- Sardines – Sardines contain essential DHA and EPA which is critical for brain health, and the bones are also rich in calcium. Try to avoid the varieties containing sunflower oil, palm oil, and corn oil. The best sardines for dogs are the ones canned in plain water. Also, it’s healthy for your dog to limit their sardine intake to just once or twice a week.
- Tuna – Tuna is another lean healthy protein source for dogs, but you should make sure that it’s plain and doesn’t contain oil or spices. Dogs should only eat tuna in moderation as there is a risk that it may contain Mercury.
- Salmon – An excellent food source that contains Tryptophan which helps produce Serotonin – the happy hormone. It’s also rich in Omega-3s that can give your dog a shiny coat. Salmon is said to be a calming food, so is a wonderful diet addition for those of us with hyper or anxious dogs.
- Shrimp – Contains B-12 and can be given as an occasional treat. Avoid giving shrimp to your dog if it contains any seasonings. Shrimp should be thoroughly cooked before you give it to your dog, as raw shrimp is potentially harmful. Always remove the shell and tail, as they are a choking hazard.
- Sweet Potatoes – Contains Vitamin C, A, Iron, Calcium, and Potassium, as well as lots of fiber. Sweet potatoes are also low in fat to keep your furry friend trim. They’re good for your dog’s eyes, nerves, bones, skin, and muscles. Sweet Potatoes are best given to dogs in moderation, especially those that have Diabetes.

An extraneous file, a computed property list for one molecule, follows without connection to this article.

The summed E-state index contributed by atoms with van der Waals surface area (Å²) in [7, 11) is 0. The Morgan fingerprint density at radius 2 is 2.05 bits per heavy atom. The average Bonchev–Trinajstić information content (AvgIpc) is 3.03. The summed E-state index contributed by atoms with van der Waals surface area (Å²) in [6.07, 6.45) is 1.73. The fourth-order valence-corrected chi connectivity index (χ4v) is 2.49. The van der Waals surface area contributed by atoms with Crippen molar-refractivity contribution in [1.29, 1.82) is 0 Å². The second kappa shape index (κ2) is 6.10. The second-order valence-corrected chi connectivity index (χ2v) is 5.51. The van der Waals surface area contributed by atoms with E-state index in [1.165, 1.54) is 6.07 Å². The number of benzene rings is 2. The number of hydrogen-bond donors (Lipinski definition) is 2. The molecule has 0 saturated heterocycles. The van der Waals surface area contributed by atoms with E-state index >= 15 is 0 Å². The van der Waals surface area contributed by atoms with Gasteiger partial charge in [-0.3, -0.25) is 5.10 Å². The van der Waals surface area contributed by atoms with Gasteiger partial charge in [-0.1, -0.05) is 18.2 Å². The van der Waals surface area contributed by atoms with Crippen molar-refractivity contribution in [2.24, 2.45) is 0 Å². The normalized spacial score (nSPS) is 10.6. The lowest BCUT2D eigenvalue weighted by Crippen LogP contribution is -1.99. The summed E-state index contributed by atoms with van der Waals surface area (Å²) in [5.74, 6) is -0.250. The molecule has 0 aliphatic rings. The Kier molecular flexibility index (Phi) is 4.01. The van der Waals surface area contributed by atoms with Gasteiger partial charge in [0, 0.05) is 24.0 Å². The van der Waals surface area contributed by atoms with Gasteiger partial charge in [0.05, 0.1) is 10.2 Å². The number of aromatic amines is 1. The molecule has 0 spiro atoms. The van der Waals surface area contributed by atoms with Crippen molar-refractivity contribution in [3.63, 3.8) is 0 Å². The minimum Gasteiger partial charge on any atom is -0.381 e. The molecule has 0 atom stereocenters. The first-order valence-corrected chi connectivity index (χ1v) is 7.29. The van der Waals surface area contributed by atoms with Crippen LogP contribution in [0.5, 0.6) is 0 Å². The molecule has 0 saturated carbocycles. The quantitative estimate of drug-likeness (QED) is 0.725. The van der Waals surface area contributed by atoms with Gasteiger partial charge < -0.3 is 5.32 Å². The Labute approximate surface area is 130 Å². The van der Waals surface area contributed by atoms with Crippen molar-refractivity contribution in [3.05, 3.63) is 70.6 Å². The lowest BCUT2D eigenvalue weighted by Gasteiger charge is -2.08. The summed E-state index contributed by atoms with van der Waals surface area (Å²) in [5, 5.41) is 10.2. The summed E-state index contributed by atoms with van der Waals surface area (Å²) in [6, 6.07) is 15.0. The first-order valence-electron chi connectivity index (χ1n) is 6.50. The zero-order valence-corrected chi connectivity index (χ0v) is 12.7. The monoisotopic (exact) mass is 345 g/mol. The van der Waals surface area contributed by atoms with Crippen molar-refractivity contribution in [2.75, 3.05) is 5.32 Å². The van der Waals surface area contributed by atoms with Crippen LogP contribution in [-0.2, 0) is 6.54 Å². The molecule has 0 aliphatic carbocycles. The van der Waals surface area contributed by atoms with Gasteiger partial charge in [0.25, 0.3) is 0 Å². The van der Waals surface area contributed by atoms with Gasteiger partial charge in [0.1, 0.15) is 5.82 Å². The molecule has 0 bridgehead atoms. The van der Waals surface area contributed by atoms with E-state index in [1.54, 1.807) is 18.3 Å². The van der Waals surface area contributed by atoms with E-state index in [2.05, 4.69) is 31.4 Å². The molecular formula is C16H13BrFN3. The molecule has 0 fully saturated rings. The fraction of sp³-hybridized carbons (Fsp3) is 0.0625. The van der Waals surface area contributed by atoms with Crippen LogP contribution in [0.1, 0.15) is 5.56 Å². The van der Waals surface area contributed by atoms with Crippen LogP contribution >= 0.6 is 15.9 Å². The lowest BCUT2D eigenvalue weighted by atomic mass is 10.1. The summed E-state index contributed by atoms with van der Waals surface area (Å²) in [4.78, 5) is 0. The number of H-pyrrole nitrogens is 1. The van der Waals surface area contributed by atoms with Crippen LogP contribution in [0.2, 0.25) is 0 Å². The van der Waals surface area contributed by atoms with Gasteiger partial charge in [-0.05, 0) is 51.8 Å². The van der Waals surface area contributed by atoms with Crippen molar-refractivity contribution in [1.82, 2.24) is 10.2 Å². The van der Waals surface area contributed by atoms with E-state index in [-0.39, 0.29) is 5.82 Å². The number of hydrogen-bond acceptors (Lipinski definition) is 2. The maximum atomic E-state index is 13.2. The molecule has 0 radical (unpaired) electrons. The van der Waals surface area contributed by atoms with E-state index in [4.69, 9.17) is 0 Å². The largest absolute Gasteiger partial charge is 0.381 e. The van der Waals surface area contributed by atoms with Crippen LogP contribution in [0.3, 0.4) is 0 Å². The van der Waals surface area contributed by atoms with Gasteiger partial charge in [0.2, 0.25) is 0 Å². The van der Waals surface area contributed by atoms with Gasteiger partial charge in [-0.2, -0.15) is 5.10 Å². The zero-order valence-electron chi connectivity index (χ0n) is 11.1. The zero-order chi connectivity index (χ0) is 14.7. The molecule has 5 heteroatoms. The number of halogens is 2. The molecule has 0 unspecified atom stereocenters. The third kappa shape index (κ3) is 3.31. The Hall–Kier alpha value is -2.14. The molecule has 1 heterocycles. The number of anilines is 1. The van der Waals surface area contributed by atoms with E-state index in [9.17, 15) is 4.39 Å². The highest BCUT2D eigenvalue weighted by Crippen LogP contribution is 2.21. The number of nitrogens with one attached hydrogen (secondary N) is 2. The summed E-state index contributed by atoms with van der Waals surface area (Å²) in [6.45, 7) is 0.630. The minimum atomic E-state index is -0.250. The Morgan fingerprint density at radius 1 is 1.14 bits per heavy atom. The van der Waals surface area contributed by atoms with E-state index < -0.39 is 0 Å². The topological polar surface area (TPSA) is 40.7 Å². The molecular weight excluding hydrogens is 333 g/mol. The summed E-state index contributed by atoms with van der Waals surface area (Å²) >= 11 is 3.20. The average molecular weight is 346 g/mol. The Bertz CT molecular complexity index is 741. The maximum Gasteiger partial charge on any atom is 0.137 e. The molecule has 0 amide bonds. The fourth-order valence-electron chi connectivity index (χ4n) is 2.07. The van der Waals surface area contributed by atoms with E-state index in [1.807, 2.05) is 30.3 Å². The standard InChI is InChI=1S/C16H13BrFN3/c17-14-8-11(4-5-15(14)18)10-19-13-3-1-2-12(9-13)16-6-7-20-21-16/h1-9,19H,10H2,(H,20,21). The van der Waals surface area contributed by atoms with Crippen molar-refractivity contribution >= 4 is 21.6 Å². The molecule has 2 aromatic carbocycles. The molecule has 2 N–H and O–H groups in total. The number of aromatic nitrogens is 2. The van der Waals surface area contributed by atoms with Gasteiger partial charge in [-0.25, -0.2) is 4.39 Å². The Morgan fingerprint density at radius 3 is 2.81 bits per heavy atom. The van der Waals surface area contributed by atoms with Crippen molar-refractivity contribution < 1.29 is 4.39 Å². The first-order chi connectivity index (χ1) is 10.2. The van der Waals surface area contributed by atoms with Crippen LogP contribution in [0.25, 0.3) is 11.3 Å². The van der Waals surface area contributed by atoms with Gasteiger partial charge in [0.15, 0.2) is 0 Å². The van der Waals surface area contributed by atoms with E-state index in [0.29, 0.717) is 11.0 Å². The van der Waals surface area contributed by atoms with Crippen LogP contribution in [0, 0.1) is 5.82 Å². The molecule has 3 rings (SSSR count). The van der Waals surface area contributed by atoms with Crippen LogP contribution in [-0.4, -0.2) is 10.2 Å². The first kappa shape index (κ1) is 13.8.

- Corn – The kernels contain healthy antioxidants and protein and can be given to a dog occasionally. However, never give your dog corn on the cob. If your dog accidentally swallows the corn cob, there’s a very real danger it can get stuck in your dog’s gut. Call your vet ASAP.
- Popcorn – Should always be eaten without salt or butter. Take care to remove all un-popped kernels as they can damage your dog’s teeth.
- Broccoli – This can be eaten by your dog either raw or cooked. Broccoli should be consumed in moderation because too much can cause digestive upset.
- Carrots – These fantastic orange vegetables are a safe food for dogs, and contain a healthy source of Vitamin A and fiber. It’s always advisable to cut them into small pieces to prevent choking. Large frozen carrots can be used as chew toys and can help with dental health.
- Lettuce – Is safe, but give it to your dog in moderation, as too much can cause diarrhea.
- Asparagus – Is safe, but needs to be cooked as the stiff stalks can be a choking hazard.
- Cauliflower – Is great for dogs, but in moderation, as too much can cause a digestive upset.
- Zucchini – Perfectly edible for dogs, as long as they’re plain and without seasoning.